Twice As Nice: Frugal Finds For Local Fashionistas
A black Gucci baguette for $172.99?
Red, white and blue satin Prada mules for $156?
A Badgley Mischka black and white ball gown for $129?
Fashion is indeed sweeter the second time around at Swap, an upscale consignment and boutique overstock haven for designer bags, clothes and accessories that caters to fashion-forward locals who know how to divine a deluxe deal.
“Our customers are knowledgeable about brands, prices and trends,” Swap Boutique owner Michelle Reinhardt said. “So our pricing model goes according to their expertise.”
At Swap, consigners contract to sell their new or like-new items during a 90-day window. Swap prices each item at 60% to 80% off its retail value, considering its label, condition, style and demand, and when it sells consigners make 40% commission on each item sold and 50% commission on specialty designer handbags and shoes.
To increase the chances of a final sale, Swap marks down its contemporary inventory an additional 20% after the first 30 days on display, 40% after 45 days and 60% after 60 days. If a dress, pump or purse doesn’t sell in 90 days, consigners can reclaim their stash or have Swap donate it to charity.
“Condition of each item is really, really important,” Reinhardt said. “We showcase an high-end edited boutique selection of which many items still have their original tags, and our fashion-minded customers get the luxury of choosing from the best labels and brands at an amazing price.”
“Consigners make money, and customers make a great deal,” she said. “It’s our customers and consigners who evolved our business because they’re the ones telling us the trends by their supply and demand. Whether it’s crop tops or poncho sweaters, they tell us what’s ‘in.’”
According to NARTS: The Association of Resale Professionals, resale is a $16 billion a year industry and one of the fastest growing segments of sales. They chart growth at about 7% a year for the past 2 years, and estimate there are more than 25,000 resale, consignment and Not For Profit resale shops in the United States.
Reinhardt opened up Swap 7 years ago, and her designer driven dynasty has grown to 4 stores strong, plus a Swap For Kids. Each of her 4 locations, Maple Street, Magazine Street, Severn Avenue and Perkins Road in Baton Rouge, move an average of 1,000 items a month. With 20 employees, an online division and a marketing team Reinhardt sells, ships and consigns around the globe.
“We don’t have to pay on the front end,” she said. “There is no loss purchasing outright, and our consigners make commission on every item we sell. Our biggest cost is labor, looking up each item and pricing it right. It’s also the fun part for the staff. Ninety-eight percent of what I wear I purchased from Swap, and the same goes for the employees.”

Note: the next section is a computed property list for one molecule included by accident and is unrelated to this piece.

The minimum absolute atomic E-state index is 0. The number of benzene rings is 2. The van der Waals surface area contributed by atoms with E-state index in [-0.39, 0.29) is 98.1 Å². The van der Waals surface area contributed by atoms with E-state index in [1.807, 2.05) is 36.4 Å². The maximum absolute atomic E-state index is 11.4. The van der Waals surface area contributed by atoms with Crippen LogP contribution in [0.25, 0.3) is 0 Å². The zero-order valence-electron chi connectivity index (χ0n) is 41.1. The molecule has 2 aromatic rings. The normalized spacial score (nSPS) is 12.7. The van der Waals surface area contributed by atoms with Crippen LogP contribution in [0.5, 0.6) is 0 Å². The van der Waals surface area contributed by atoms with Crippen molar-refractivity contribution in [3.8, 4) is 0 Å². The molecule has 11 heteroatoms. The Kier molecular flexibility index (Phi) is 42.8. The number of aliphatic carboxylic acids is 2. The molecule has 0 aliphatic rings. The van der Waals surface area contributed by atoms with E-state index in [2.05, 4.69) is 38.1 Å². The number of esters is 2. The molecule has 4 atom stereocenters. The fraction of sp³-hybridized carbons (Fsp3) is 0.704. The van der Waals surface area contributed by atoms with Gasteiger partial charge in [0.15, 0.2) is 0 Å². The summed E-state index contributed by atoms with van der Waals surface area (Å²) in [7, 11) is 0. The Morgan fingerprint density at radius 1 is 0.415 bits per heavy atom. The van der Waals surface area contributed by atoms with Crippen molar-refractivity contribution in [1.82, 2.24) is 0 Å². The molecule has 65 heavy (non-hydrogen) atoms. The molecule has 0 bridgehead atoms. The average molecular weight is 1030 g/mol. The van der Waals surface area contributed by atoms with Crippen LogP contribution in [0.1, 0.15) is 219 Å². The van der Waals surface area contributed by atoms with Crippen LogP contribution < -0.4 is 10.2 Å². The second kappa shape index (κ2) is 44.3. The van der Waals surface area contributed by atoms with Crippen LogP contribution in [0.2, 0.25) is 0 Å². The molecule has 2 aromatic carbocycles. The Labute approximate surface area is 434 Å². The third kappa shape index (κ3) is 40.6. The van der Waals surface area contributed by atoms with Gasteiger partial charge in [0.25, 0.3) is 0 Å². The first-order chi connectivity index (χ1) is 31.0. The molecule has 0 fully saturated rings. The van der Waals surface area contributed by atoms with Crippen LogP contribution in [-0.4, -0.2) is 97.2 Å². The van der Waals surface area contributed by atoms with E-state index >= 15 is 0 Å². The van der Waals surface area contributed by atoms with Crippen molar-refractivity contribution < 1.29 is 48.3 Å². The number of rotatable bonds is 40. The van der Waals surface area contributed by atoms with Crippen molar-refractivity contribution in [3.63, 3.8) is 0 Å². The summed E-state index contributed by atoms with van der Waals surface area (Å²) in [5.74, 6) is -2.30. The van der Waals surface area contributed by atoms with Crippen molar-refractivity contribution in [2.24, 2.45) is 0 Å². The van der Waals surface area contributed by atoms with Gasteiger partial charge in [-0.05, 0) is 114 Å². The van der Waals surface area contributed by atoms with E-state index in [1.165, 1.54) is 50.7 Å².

Reinhardt said her favorite piece to ever come through the store was a vintage Geoffrey Beene. The Louisiana designer’s classic black cocktail dress, dating back to the 50s or 60s, is still current and relevant today, she said, with a heavy A-line skirt, high neck and long sleeves and geometric cut outs on the back. At $200, Reinhardt admits she was her best customer for that rarefied raiment.
Recent couture coups at Swap include a brand new Chanel tweed suit, that retailed at $6,000+, and sold for $1,500 and multiple pairs of Christian Louboutin shoes, which retailed at $800+, and sold for around $200 a pair. Expect to see deep discounts on designers gems like a purple lace Marchesa Voyage peplum dress reduced from $650 to $150, Diane Von Furstenberg dresses priced at around $50 and a Nanette Lepore floral silk dress, which retailed at $398, was marked down to $82.99 and was being offered at an additional 40% off.
While labels range from Herve Leger, Halston Heritage, Tory Burch and Jimmy Choo to Banana Republic, BCBG, Free People and J Crew, budget conscious consumers don’t have to worry about quality. Items for consideration to be resold at Swap have to be free of stains, holes, missing buttons, and excessive wear and any label, trademark, insignia, logo, design, authenticity information and embossment has to be authentic of the designer it represents.
“We are not a thrift store,” Reinhardt said. “Swap is a true boutique experience due to the quality of our consigners’ exquisite taste and surplus.”
Buffalo Exchange was opened in 1974 in Tucson, AZ, and operated out of a small 450 sq, ft. store. Now, the company boasts 48 stores in 17 states including an outpost on Magazine Street. NARTS reports the resale giant employs more than 700 and in 2012 generated $81.6 million in revenue.
The New Orleans branch opened in 2005 and curates a sought after selection of contemporary, classic and vintage apparel and accessories. Their heavy costuming customer base enables them to highlight unique and one-of-a-kind finds all year long.
The Encore Shop consignment store on Maple Street benefits the Louisiana Philharmonic Orchestra and is exclusively owned and operated by LPO Volunteers. The store has offered women high quality and gently worn designer clothing at bargain prices for more than 40 years, with the added bonus of all net proceeds going to the LPO.
Bridal Revenete on Magazine Street is not currently accepting wedding dresses for consignment due to its generous inventory, but they are still showcasing processional show stoppers, some of which had the privilege of having walked down the aisle once before.
Operated by mother and daughter entrepreneurs Elizabeth Miller and Katie Ward, Bridal Revente is the sister store to Bliss Bridal in Fairhope, AL. Bliss Bridal is a traditional bridal shop that allows brides-to-be to try on samples and order new dresses, and many of those samples, once they are discontinued, are sent to Bridal Revenete for resale. Bridal Revenete also resells veils, belts, jewelry, shoes and accessories to brides and bridal parties who are looking for designer brands at affordable prices.
Prima Donna's Closet on St. Charles Avenue considers itself the trendiest consignment shop for the savviest fashionistas in the Big Easy. They feature new, vintage and used designer and boutique labels in sportswear, dresses, Mardi Gras gowns, prom, Mother of the Bride, event attire, bags, shoes, jewelry and unique home decor.
At their second location on Royal Street, you’ll find Prima Donna's Closet’s Lagniappe for Men that resells hats, T-shirts, jackets and ties and men’s casual attire.